1:13 For you have heard of my former way of life in Judaism [It is important to read this passage as it is translated here which refers to Paul’s former way of expressing his Judaism. That is, by his zealous claim to understand Jewish faith and follow it better than other Jews. There were many forms and expressions of Judaism at this time. Paul is not saying that he once was a Jew and now he is not.], how I was savagely persecuting the church of God and trying to destroy it. 14 I was advancing in Judaism beyond many of my contemporaries in my nation, and was extremely zealous for the traditions of my ancestors [These words offer a small window into how Paul was expressing his Judaism – he was “advancing,” that is, in knowledge and understanding, more than other Jews that he knew. Paul was zealous, that is, he was forceful in decrying other forms of Judaism than his own. This included that form of Judaism which claimed that the crucified Jesus was the messiah and, most likely, their belief that Gentiles now had some means other than conversion of entering the coming kingdom.]. 15 But when the one who set me apart from birth and called me [Paul was called to a vocation, not “converted” to Christianity, in the same way that the prophets of old were commissioned – Isa. 49:1; Jer. 1:5] by his grace was pleased 16 to reveal his Son in me so that I could preach him among the Gentiles…. [Paul then goes on to say that he did not stop to confer with anyone but traveled about. Nothing in these lines suggests that Paul stopped being Jewish. He came to another understanding of Judaism which required him to stop persecuting at least one form of it, Jewish messianism focused on Jesus. This change came about, he says, as the result of revelation. Such claims identify Paul as an apocalyptic mystic, one who believed in a variety of cosmic beings, divine revelations, and portentous notions of a coming end to the age.]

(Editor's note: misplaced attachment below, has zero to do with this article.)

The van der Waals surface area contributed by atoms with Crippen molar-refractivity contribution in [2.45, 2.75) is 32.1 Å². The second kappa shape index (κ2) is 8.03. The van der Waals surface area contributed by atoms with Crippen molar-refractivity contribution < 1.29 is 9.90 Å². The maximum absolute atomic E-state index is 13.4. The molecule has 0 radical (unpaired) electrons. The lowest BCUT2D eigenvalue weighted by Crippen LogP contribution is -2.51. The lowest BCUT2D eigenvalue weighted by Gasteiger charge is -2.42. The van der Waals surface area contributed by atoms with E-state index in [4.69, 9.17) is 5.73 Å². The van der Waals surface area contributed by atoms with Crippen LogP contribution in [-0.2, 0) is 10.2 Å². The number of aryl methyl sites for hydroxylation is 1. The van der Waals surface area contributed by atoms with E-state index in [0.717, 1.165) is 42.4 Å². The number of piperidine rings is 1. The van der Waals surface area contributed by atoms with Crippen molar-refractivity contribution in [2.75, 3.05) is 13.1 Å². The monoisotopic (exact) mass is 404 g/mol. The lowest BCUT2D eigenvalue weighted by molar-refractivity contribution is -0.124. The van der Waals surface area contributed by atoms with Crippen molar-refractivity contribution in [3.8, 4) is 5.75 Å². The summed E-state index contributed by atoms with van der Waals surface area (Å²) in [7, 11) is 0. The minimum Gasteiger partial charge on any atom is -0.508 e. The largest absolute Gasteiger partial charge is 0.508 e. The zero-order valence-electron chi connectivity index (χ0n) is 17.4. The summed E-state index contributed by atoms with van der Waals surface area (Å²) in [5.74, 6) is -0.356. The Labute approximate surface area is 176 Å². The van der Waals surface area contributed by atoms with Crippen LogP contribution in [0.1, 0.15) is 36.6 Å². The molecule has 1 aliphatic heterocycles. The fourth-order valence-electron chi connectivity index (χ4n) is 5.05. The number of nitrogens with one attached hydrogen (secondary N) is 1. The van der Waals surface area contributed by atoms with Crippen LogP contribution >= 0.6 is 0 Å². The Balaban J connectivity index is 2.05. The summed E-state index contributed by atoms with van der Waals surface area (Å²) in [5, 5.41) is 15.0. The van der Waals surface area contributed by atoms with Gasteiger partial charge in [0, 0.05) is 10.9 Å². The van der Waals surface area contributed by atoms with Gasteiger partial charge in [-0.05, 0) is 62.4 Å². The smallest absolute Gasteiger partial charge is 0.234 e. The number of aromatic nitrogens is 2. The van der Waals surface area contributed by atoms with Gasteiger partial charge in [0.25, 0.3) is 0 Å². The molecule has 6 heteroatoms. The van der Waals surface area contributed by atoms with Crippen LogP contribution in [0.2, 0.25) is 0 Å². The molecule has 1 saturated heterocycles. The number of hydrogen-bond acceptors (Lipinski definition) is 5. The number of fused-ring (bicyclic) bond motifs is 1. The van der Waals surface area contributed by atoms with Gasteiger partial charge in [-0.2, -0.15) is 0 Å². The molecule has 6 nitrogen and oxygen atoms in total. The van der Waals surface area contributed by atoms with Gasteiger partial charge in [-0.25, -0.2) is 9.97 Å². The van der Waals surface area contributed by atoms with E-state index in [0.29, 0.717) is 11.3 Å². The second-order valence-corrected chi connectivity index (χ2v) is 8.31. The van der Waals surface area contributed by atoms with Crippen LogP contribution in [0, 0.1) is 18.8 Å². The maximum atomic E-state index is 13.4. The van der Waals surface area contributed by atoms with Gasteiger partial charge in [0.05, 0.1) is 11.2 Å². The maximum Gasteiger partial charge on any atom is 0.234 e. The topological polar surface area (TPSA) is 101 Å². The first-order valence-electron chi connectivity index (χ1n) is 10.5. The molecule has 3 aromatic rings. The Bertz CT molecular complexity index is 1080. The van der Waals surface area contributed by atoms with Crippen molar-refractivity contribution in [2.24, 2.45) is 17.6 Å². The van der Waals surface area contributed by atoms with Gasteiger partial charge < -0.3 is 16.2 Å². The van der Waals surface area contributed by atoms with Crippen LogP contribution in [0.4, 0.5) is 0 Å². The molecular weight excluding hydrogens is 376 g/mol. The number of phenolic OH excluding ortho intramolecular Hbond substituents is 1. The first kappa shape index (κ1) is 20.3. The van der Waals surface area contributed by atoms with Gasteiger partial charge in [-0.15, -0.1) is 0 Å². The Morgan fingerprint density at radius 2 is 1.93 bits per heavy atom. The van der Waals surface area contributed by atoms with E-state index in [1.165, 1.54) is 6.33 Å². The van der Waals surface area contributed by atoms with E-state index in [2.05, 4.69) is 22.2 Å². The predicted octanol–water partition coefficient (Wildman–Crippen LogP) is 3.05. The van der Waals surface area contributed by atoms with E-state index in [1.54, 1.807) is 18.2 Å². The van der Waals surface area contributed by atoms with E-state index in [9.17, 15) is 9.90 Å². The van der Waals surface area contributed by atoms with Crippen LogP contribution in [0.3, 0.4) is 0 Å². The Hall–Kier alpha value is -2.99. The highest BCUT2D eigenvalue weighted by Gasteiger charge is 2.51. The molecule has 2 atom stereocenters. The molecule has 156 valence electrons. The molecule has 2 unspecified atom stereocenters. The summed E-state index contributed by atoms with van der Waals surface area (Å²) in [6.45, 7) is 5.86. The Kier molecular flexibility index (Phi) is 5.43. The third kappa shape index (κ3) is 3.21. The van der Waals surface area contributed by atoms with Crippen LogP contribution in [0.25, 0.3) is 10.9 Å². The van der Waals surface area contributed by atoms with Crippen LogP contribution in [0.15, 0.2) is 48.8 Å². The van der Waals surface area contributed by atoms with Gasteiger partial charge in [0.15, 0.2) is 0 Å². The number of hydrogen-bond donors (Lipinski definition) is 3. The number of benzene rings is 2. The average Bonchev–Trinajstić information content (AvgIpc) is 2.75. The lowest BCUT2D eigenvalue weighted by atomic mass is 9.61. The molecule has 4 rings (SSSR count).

Come back soon for Part 2!